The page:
The past, it seems to be, now recedes far more quickly than ever it did, while the future approaches far more slowly and deliberately.
9.15 am: Aberystwyth’s railway station was resplendent, Arcadian – summoning a vision of a world beyond the tawdry and mundane: shot-through with glory and grace. Our rail service under the new provider is riddled with disruptions, which are themselves, riddles. An unexpected change at Shrewsbury from one train to another, and one blissfully warm carriage to a fridge. I consoled myself with an over-priced tea. ‘Gourmet’ is very wide of the mark as a descriptor.
Arrived in London at 2.15 pm, and made my way to a Premier Inn close to where my elder son lives. The room excelled itself: the customary dismal prints but, this time, hung skewiff too.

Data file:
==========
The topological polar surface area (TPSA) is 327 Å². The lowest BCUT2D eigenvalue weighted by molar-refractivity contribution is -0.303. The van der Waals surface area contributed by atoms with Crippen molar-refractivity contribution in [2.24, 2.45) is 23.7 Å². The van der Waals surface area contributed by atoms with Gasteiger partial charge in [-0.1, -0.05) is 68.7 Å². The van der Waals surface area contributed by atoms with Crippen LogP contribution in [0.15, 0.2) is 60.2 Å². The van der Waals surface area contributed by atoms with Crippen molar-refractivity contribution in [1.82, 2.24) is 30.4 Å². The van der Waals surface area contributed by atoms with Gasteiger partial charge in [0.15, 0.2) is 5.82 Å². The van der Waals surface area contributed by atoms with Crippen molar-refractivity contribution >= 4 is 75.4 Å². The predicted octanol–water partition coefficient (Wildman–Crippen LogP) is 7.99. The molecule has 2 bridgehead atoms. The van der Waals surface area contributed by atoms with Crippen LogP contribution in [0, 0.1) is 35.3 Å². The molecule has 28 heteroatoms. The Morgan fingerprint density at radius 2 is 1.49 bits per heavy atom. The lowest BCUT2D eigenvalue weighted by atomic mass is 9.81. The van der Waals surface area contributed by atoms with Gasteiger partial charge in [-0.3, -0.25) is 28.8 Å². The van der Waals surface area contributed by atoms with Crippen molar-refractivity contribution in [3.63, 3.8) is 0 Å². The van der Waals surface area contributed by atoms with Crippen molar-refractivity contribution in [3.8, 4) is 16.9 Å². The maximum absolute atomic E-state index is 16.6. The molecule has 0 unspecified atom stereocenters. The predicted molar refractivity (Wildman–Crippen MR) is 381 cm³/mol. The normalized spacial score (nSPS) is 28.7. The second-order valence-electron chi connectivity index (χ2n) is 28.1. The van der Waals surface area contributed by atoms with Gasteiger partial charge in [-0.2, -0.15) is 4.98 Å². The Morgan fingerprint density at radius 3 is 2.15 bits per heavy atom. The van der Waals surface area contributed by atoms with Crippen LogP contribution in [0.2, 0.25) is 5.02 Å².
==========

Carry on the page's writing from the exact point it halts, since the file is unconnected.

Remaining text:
I took the bus from there towards Aldwych, over Vauxhall Bridge and passed Westminster, Whitehall, and Trafalgar Square, in the slumbering light. St Martin’s-in-the-Fields drew me into where a small orchestra was rehearsing for a concert. Every church should have a cafe in a crypt.
All I wanted to do was walk the streets, still bedecked with lights and trees – desperately clinging onto Christmas past. My elder son met me for a thick chocolate brew at Piccadilly Circus before we all made for an eatery at Victoria. Am I getting too sensitive in my elderliness, or are people talking, and the Muzak insisting itself, more loudly these days? I recorded the ambient sounds of restaurants that I frequented, back in the late 1980s. Fewer people dined out then. On replaying them, I don’t hear the clamour that I experience today.